Not being able to burp means it comes out the other end

US scientists conducted interviews with 199 people who lack the ability to burp, a condition called retrograde cricopharyngeus dysfunction (R-CPD), and they reported some pretty unpleasant symptoms, including excessive flatulence, a bloated stomach, socially awkward gurgling noises, and difficulty vomiting. A muscle in the throat of non-burpers – the cricopharyngeal muscle – can’t relax to allow gas to escape, causing the condition. As well as the unpleasant symptoms, half the patients had not talked to their doctors about the condition, with many being too embarrassed to broach the subject. Some also said it affected their relationships and working lives, and that it had led to anxiety and depression. The experts hope to raise awareness of  R-CPD to reduce the stigma and feelings of embarrassment among sufferers

Journal/conference: Neurogastroenterology & Motility

Link to research (DOI): 10.1111/nmo.14721

Organisation/s: Texas Tech University, USA

Funder: No funding was necessary for this manuscript. The authors have no competing interests.

Media release

From: Wiley

How does the inability to burp affect daily life?

The inability to burp—called retrograde cricopharyngeus dysfunction (R-CPD)—is caused by failure of the throat’s cricopharyngeal muscle to relax to allow the outward passage of gas. An interview-based study in Neurogastroenterology & Motility that included 199 adults affected by the condition reveals the impact of R-CPD on quality of life.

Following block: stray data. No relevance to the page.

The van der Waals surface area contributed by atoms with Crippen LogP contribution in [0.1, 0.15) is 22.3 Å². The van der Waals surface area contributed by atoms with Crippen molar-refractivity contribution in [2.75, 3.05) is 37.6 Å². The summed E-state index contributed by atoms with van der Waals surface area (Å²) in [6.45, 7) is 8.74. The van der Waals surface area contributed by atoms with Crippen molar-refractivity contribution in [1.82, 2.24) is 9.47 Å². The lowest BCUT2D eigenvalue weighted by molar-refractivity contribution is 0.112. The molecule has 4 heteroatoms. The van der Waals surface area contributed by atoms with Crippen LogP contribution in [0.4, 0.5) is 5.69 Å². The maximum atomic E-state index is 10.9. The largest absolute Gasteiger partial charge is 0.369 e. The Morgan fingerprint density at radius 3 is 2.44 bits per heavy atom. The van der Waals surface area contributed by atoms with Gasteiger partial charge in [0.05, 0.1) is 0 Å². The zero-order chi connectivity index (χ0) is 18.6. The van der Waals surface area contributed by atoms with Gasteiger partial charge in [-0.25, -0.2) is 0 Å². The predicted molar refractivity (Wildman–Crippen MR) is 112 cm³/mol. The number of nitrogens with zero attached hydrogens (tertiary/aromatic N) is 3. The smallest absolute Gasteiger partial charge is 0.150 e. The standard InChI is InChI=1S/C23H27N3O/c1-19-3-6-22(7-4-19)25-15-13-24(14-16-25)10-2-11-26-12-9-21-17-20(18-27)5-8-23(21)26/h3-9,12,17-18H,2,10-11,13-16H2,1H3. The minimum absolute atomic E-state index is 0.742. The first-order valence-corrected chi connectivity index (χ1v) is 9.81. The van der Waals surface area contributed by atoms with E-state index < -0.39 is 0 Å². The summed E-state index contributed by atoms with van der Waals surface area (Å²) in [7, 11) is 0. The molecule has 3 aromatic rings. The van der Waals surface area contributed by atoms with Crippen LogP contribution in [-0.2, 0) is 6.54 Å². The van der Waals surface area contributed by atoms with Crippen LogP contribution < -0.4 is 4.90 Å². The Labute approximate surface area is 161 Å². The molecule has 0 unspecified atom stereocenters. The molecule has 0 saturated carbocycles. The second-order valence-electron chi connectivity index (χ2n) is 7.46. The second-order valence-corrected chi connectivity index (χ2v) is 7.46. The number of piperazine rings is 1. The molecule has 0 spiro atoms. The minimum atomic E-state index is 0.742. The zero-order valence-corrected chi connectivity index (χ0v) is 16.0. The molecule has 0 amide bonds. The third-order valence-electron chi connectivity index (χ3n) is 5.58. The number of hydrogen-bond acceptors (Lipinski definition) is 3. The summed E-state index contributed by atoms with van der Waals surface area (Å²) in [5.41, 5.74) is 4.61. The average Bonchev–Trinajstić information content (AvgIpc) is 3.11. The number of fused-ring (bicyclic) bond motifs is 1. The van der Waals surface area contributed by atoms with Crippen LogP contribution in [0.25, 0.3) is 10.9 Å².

Most participants reported abdominal bloating, socially awkward gurgling noises, excessive flatulence, and difficulty vomiting. Only half discussed their symptoms with their primary care clinician, and 90% felt they did not receive adequate help. Participants also reported embarrassment, anxiety/depression, negative impacts on relationships, and work disruption due to R-CPD.

“R-CPD encompasses more than just the physical challenge of being unable to burp; it also significantly impacts people’s daily lives, relationships, and mental well-being,” said corresponding author Jason N. Chen, a medical student at Texas Tech University Health Sciences Center. Future efforts should concentrate on raising awareness about R-CPD, which can help increase identification and treatment rates.”


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